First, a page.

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Biochemistry. 1996 Dec 10;35(49):15814-21.

Unleashing hydrogenase activity in carbon monoxide dehydrogenase/acetyl-CoA synthase and pyruvate:ferredoxin oxidoreductase.

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  • 1Department of Biochemistry, Beadle Center, University of Nebraska, Lincoln 68588-0664, USA.

Abstract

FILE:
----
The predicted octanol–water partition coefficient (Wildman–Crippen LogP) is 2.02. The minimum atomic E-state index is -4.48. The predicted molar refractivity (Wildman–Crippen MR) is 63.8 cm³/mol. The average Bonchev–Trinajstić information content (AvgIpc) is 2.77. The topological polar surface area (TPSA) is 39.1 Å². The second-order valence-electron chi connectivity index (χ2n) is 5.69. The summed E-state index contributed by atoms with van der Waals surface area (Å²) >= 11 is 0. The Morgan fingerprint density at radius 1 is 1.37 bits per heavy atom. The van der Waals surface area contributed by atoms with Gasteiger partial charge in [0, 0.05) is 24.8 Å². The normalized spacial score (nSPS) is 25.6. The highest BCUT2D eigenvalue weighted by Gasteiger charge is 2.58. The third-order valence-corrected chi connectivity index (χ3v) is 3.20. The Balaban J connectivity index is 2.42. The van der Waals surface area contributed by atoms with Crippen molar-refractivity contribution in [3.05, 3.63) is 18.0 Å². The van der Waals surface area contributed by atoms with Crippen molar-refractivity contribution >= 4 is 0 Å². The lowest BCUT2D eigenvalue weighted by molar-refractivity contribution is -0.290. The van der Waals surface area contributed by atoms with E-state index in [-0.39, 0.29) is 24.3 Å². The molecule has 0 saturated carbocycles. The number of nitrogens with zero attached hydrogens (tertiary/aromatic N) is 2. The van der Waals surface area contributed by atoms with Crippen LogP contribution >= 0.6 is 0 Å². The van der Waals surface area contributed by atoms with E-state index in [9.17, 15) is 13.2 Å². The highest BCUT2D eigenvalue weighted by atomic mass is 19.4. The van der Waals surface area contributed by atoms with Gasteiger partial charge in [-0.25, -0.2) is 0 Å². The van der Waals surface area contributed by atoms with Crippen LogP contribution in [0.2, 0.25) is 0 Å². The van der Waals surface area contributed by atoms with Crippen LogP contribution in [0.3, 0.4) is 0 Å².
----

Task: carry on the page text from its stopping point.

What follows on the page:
These results demonstrate that two well-studied metalloenzymes, carbon monoxide dehydrogenase/acetyl-CoA synthase (CODH/ACS) and pyruvate:ferredoxin oxidoreductase (PFOR), can reduce protons to H2 and, at much lower rates, oxidize H2 to protons and electrons. To our knowledge, this if the first time that PFOR has been shown to have hydrogenase activity. CODH/ACS and PFOR evolved H2 at maximum rates when CO and pyruvate were the electron donors, respectively, and when electron acceptors are absent; dithionite was a very poor substitute. PFOR, when purified to greater than 99% homogeneity, exhibited a specific activity for pyruvate-dependent H2 production of 135 nmol min-1 mg-1. The H2 evolution activity divided by the H2 uptake activity was 282:1; the highest ratio previously reported (22:1) was with the membrane-bound hydrogenase from Rhodospirillum rubrum [Fox, J.D., Kerby, R. L., Roberts, G. P., & Ludden, P. W. (1996) J. Bacteriol. 178, 1515-1524]. Highly purified samples of CODH/ACS (> 99% homogeneity) exhibited a specific activity of CO-dependent H2 evolution in the absence of electron carrier of 590 nmol min-1 mg-1. Equivalent rates of CO oxidation and H2 production were observed when determined in the absence of electron acceptor. This level of activity can account for the rate of H2 production that has been observed by growing cultures of Clostridium thermoaceticum and could solve the paradox that the highly CO-sensitive hydrogenases from acetogenic bacteria evolve H2 when grown on CO. The ratio of the rates of (H2 evolution):(H2 uptake) for purified CODH/ACS is between 20:1 and 30:1. H2 evolution and uptake by CODH/ACS were strongly inhibited by cyanide (ki = 1 microM), indicating that these reactions are catalyzed by cluster C, the site of CO oxidation. Our results extend earlier findings that the CODHs from Methanosarcina barkeri [Bhatnagar, L., Krzycki, J. A., & Zeikus, J. G. (1987) FEMS Microbiol. Lett. 41, 337-343] and Oligotropha carboxydovorans [Santiago, B., & Meyer, O. (1996) FEMS Microbiol. Lett. 136, 157-162] exhibit hydrogenase activity. Mechanistic implications of hydrogenase activity are discussed. Several physiological roles for proton reduction by CODH/ACS and PFOR are discussed, including the prevention of radical formation from reduced metal clusters when electron carriers (ferredoxin, flavodoxin, etc.) are limiting.

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